3. Nonstandard spelling of mén.
  4. Nonstandard spelling of m?n.
  5. Nonstandard spelling of mèn.

Usage notes

  • English transcriptions of Mandarin speech often fail to distinguish between the critical tonal differences employed in the Mandarin language, using words such as this one without the appropriate indication of tone.

Middle Dutch

Etymology

An unstressed variety of man.

Pronoun

men

  1. someone
  2. one, they, you, people; impersonal pronoun.

Inflection

This pronoun needs an inflection-table template.

Descendants

  • Dutch: men
  • Limburgish: me

Further reading

  • "men", in Vroegmiddelnederlands Woordenboek, 2000
  • "men (I)", in Middelnederlandsch Woordenboek, 1929

Middle English

Etymology 1

From Old English man.

Pronoun

men

  1. Alternative form of man
References

Etymology 2

From Old English menn, plural of mann, from Proto-Germanic *manniz, plural of *mann-.

Noun

men

  1. plural of mon

Norwegian Bokmål

Etymology 1

Via Swedish and Danish men, same origin as Old Norse meðan ("while").

Conjunction

men

  1. But, however; introducing a clause that contrasts with the preceding clause, sentence or common belief.
  2. though
  3. only
    Han er en fin kar, men han snakker litt for mye. - He is a nice guy, but he talks a bit too much.

Etymology 2

From Old Norse mein.

Alternative forms

Noun

men

  1. damage; injury (also mén)
  2. permanent disability
  3. difficulty; drawback

Etymology 3

Verb

men

  1. imperative of mene

Norwegian Nynorsk

Pronunciation

Etymology 1

Via Swedish and Danish men, same origin as Old Norse meðan ("while").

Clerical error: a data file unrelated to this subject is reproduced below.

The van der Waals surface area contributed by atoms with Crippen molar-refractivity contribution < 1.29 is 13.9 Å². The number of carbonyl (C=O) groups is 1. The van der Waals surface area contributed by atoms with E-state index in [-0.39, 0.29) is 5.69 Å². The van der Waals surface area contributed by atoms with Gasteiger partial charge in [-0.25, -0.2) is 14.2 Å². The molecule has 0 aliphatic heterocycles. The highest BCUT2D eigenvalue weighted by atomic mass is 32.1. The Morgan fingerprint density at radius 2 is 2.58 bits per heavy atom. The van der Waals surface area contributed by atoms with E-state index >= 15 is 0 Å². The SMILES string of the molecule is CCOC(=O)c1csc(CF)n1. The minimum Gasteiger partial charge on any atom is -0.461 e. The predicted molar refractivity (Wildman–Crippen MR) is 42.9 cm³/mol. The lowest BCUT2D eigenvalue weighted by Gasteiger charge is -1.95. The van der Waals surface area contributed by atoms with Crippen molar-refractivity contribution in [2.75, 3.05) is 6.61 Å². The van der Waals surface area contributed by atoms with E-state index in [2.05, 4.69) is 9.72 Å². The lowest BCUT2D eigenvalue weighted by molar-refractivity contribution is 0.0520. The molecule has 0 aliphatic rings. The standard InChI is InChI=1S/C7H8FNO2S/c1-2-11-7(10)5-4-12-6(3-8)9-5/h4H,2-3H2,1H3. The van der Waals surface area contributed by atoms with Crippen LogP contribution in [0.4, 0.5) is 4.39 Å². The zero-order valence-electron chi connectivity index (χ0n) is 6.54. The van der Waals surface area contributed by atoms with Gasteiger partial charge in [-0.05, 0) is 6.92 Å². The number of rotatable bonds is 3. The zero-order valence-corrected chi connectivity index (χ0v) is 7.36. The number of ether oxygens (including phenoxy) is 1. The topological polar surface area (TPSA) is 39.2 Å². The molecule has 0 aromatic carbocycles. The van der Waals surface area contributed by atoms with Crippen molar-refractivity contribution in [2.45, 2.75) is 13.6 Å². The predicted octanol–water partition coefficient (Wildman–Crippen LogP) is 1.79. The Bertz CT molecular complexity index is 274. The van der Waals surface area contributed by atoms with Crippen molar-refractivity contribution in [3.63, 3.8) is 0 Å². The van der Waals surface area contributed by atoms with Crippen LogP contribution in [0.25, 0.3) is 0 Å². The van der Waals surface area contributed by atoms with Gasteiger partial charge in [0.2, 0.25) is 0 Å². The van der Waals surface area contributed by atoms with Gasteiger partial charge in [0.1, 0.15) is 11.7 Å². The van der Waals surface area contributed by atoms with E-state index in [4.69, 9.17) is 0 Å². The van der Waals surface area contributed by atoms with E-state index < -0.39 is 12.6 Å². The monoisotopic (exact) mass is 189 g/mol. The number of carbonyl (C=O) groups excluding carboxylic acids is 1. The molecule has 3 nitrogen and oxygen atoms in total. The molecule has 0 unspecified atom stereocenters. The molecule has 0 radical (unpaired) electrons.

Conjunction

men

  1. but, however; introducing a clause that contrasts with the preceding clause, sentence or common belief.
  2. though
  3. only

Etymology 2

From men.

Noun

men n (definite singular menet, uncountable)

  1. difficulty

References

  • "men" in The Nynorsk Dictionary.

Novial

Determiner

men

  1. my

Pronoun

men

  1. mine

Related terms


Old Norse

Etymology

From Proto-Germanic *manj?. Cognate with Old English mene.

Noun

men n (genitive mens, plural men)

  1. necklace

Declension

Derived terms


Pohnpeian

Verb

men

  1. to want

Sherbro

Noun

men (plural menti)

  1. (chiefly in the plural) water

References

  • James Frederick Schön, James Frederick Schön, Sherbro Vocabulary (1839), page 24

Spanish

Noun

men m pl

  1. plural of man

Swedish

Etymology 1

From Old Swedish men, from Middle Low German men, man ("but, only"), probably from Old Saxon niwan; possibly under the influence of Old Swedish men ("while, during") (modern Swedish medan, medans, mens). Cognate with modern Low German man.

Pronunciation

Conjunction

men

  1. but; introducing a clause that contrasts with the preceding clause, sentence or common belief.
  2. yet, but, however
    John har bott i staden i fem år, men aldrig besökt slottet.
    John has lived in the city for five years, yet never visited the castle.

Etymology 2

From Old Norse mein, like Icelandic mein, Norwegian mein, Old Saxon m?n, Old English m?n; cognate with Icelandic meinn ("which causes injury"), Old English m?ne ("evil, deceptive", adj), Lithuanian ma?nas ("change", noun), Proto-Slavic *m?na ("change", noun); from the Proto-Indo-European root *mei- ("to switch").

Pronunciation

Noun

men n

  1. a handicap, long-time remnant of a physical or mental injury, which affects a person negatively
Declension
Declension of men 
Singular Plural
Indefinite Definite Indefinite Definite
Nominative men menet men menen
Genitive mens menets mens menens
Related terms

Turkmen

Etymology

From Proto-Turkic *ben ("I"). Compare Turkish ben ("I").

Pronoun

men

  1. (personal) I

Declension

See also


Uyghur

Romanization

men

  1. Latin (ULY) transcription of (men)

Uzbek

Etymology

From Proto-Turkic *ben ("I").

Pronoun

men

  1. (personal) I

Vietnamese

Pronunciation

Etymology 1

From Proto-Vietic *-m?:n.

Noun

men (?, ?)

  1. yeast
  2. (biochemistry) enzyme
  3. alcohol (in terms of its euphorigenic or intoxicating effects)

Etymology 2

Noun

men

  1. enamel

Etymology 3

Verb

men

  1. to approach, to go along
Derived terms
Derived terms

Volapük

Noun

men

  1. man (male or female), human, human being

Hyponyms